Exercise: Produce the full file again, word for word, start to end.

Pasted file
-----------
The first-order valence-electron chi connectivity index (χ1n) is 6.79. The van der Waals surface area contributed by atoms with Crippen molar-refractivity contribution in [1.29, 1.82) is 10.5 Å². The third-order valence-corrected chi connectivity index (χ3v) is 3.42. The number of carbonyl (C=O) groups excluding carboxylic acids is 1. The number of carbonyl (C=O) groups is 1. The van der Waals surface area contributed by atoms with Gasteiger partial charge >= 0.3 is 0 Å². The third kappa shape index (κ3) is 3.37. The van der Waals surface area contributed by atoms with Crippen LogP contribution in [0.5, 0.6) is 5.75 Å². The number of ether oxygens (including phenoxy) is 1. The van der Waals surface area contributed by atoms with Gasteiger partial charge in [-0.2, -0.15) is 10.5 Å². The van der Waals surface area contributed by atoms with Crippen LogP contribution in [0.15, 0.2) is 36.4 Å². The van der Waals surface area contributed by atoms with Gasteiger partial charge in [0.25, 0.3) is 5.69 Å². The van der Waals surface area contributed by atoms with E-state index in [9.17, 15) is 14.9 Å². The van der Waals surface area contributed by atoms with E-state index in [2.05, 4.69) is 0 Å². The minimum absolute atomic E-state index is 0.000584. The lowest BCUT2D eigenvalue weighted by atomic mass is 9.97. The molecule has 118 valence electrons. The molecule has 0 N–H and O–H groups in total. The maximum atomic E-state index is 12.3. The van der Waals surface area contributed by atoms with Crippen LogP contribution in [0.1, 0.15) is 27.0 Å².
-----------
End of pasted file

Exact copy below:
The first-order valence-electron chi connectivity index (χ1n) is 6.79. The van der Waals surface area contributed by atoms with Crippen molar-refractivity contribution in [1.29, 1.82) is 10.5 Å². The third-order valence-corrected chi connectivity index (χ3v) is 3.42. The number of carbonyl (C=O) groups excluding carboxylic acids is 1. The number of carbonyl (C=O) groups is 1. The van der Waals surface area contributed by atoms with Gasteiger partial charge >= 0.3 is 0 Å². The third kappa shape index (κ3) is 3.37. The van der Waals surface area contributed by atoms with Crippen LogP contribution in [0.5, 0.6) is 5.75 Å². The number of ether oxygens (including phenoxy) is 1. The van der Waals surface area contributed by atoms with Gasteiger partial charge in [-0.2, -0.15) is 10.5 Å². The van der Waals surface area contributed by atoms with Crippen LogP contribution in [0.15, 0.2) is 36.4 Å². The van der Waals surface area contributed by atoms with Gasteiger partial charge in [0.25, 0.3) is 5.69 Å². The van der Waals surface area contributed by atoms with E-state index in [9.17, 15) is 14.9 Å². The van der Waals surface area contributed by atoms with E-state index in [2.05, 4.69) is 0 Å². The minimum absolute atomic E-state index is 0.000584. The lowest BCUT2D eigenvalue weighted by atomic mass is 9.97. The molecule has 118 valence electrons. The molecule has 0 N–H and O–H groups in total. The maximum atomic E-state index is 12.3. The van der Waals surface area contributed by atoms with Crippen LogP contribution in [0.1, 0.15) is 27.0 Å².